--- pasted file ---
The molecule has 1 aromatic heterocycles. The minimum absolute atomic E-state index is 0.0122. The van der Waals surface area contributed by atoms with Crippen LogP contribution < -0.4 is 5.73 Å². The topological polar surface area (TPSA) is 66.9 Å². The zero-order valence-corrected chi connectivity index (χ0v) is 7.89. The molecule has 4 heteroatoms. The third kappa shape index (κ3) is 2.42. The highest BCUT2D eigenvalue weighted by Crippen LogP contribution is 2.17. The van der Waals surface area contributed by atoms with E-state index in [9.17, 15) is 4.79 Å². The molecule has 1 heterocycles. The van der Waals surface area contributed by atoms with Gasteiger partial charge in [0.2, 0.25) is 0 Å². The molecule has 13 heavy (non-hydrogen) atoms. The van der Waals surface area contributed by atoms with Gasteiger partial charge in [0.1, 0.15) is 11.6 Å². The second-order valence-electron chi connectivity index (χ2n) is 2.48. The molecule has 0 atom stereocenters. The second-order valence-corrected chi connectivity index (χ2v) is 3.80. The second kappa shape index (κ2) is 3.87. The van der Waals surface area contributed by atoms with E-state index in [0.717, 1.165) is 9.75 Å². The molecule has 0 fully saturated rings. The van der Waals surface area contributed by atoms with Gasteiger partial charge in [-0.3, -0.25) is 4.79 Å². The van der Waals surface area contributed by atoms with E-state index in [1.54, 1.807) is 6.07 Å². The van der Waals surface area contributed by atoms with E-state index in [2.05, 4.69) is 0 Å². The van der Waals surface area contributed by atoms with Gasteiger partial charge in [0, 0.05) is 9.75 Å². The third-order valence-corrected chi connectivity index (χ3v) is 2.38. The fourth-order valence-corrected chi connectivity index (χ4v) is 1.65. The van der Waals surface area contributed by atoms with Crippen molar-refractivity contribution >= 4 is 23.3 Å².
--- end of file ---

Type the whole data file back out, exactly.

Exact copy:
The molecule has 1 aromatic heterocycles. The minimum absolute atomic E-state index is 0.0122. The van der Waals surface area contributed by atoms with Crippen LogP contribution < -0.4 is 5.73 Å². The topological polar surface area (TPSA) is 66.9 Å². The zero-order valence-corrected chi connectivity index (χ0v) is 7.89. The molecule has 4 heteroatoms. The third kappa shape index (κ3) is 2.42. The highest BCUT2D eigenvalue weighted by Crippen LogP contribution is 2.17. The van der Waals surface area contributed by atoms with E-state index in [9.17, 15) is 4.79 Å². The molecule has 1 heterocycles. The van der Waals surface area contributed by atoms with Gasteiger partial charge in [0.2, 0.25) is 0 Å². The molecule has 13 heavy (non-hydrogen) atoms. The van der Waals surface area contributed by atoms with Gasteiger partial charge in [0.1, 0.15) is 11.6 Å². The second-order valence-electron chi connectivity index (χ2n) is 2.48. The molecule has 0 atom stereocenters. The second-order valence-corrected chi connectivity index (χ2v) is 3.80. The second kappa shape index (κ2) is 3.87. The van der Waals surface area contributed by atoms with E-state index in [0.717, 1.165) is 9.75 Å². The molecule has 0 fully saturated rings. The van der Waals surface area contributed by atoms with Gasteiger partial charge in [-0.3, -0.25) is 4.79 Å². The van der Waals surface area contributed by atoms with E-state index in [1.54, 1.807) is 6.07 Å². The van der Waals surface area contributed by atoms with E-state index in [2.05, 4.69) is 0 Å². The van der Waals surface area contributed by atoms with Gasteiger partial charge in [0, 0.05) is 9.75 Å². The third-order valence-corrected chi connectivity index (χ3v) is 2.38. The fourth-order valence-corrected chi connectivity index (χ4v) is 1.65. The van der Waals surface area contributed by atoms with Crippen molar-refractivity contribution >= 4 is 23.3 Å².